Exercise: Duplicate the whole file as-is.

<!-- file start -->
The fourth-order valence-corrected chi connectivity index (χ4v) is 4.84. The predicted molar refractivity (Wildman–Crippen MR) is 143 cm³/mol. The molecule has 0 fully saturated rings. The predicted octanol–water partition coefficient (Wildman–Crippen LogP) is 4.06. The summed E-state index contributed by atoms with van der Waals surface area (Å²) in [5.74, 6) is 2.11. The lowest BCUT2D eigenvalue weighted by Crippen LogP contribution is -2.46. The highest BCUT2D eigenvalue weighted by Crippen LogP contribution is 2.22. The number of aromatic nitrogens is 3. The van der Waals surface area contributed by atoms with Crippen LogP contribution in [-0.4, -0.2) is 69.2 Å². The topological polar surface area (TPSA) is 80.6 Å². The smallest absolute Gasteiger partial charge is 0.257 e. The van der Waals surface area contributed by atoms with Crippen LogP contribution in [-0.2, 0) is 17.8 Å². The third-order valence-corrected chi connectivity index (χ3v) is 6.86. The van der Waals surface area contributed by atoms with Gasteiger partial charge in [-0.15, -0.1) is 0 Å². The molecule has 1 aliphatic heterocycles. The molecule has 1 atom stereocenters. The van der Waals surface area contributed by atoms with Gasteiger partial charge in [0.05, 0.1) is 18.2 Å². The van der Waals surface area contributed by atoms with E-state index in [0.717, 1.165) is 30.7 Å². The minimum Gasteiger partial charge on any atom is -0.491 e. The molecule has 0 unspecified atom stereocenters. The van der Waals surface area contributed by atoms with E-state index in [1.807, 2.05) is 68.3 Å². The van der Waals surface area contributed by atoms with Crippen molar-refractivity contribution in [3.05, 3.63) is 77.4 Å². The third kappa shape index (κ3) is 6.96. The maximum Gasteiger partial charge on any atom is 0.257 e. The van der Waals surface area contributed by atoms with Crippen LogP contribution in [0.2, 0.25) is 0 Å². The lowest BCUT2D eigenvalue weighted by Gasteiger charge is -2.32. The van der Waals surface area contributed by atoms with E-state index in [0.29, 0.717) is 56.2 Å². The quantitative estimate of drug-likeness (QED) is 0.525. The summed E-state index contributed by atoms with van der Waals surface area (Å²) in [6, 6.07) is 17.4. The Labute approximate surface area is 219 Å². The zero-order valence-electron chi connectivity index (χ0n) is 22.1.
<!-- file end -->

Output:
The fourth-order valence-corrected chi connectivity index (χ4v) is 4.84. The predicted molar refractivity (Wildman–Crippen MR) is 143 cm³/mol. The molecule has 0 fully saturated rings. The predicted octanol–water partition coefficient (Wildman–Crippen LogP) is 4.06. The summed E-state index contributed by atoms with van der Waals surface area (Å²) in [5.74, 6) is 2.11. The lowest BCUT2D eigenvalue weighted by Crippen LogP contribution is -2.46. The highest BCUT2D eigenvalue weighted by Crippen LogP contribution is 2.22. The number of aromatic nitrogens is 3. The van der Waals surface area contributed by atoms with Crippen LogP contribution in [-0.4, -0.2) is 69.2 Å². The topological polar surface area (TPSA) is 80.6 Å². The smallest absolute Gasteiger partial charge is 0.257 e. The van der Waals surface area contributed by atoms with Crippen LogP contribution in [-0.2, 0) is 17.8 Å². The third-order valence-corrected chi connectivity index (χ3v) is 6.86. The van der Waals surface area contributed by atoms with Gasteiger partial charge in [-0.15, -0.1) is 0 Å². The molecule has 1 aliphatic heterocycles. The molecule has 1 atom stereocenters. The van der Waals surface area contributed by atoms with Gasteiger partial charge in [0.05, 0.1) is 18.2 Å². The van der Waals surface area contributed by atoms with E-state index in [0.717, 1.165) is 30.7 Å². The minimum Gasteiger partial charge on any atom is -0.491 e. The molecule has 0 unspecified atom stereocenters. The van der Waals surface area contributed by atoms with E-state index in [1.807, 2.05) is 68.3 Å². The van der Waals surface area contributed by atoms with Crippen molar-refractivity contribution in [3.05, 3.63) is 77.4 Å². The third kappa shape index (κ3) is 6.96. The maximum Gasteiger partial charge on any atom is 0.257 e. The van der Waals surface area contributed by atoms with Crippen LogP contribution in [0.2, 0.25) is 0 Å². The lowest BCUT2D eigenvalue weighted by Gasteiger charge is -2.32. The van der Waals surface area contributed by atoms with E-state index in [0.29, 0.717) is 56.2 Å². The quantitative estimate of drug-likeness (QED) is 0.525. The summed E-state index contributed by atoms with van der Waals surface area (Å²) in [6, 6.07) is 17.4. The Labute approximate surface area is 219 Å². The zero-order valence-electron chi connectivity index (χ0n) is 22.1.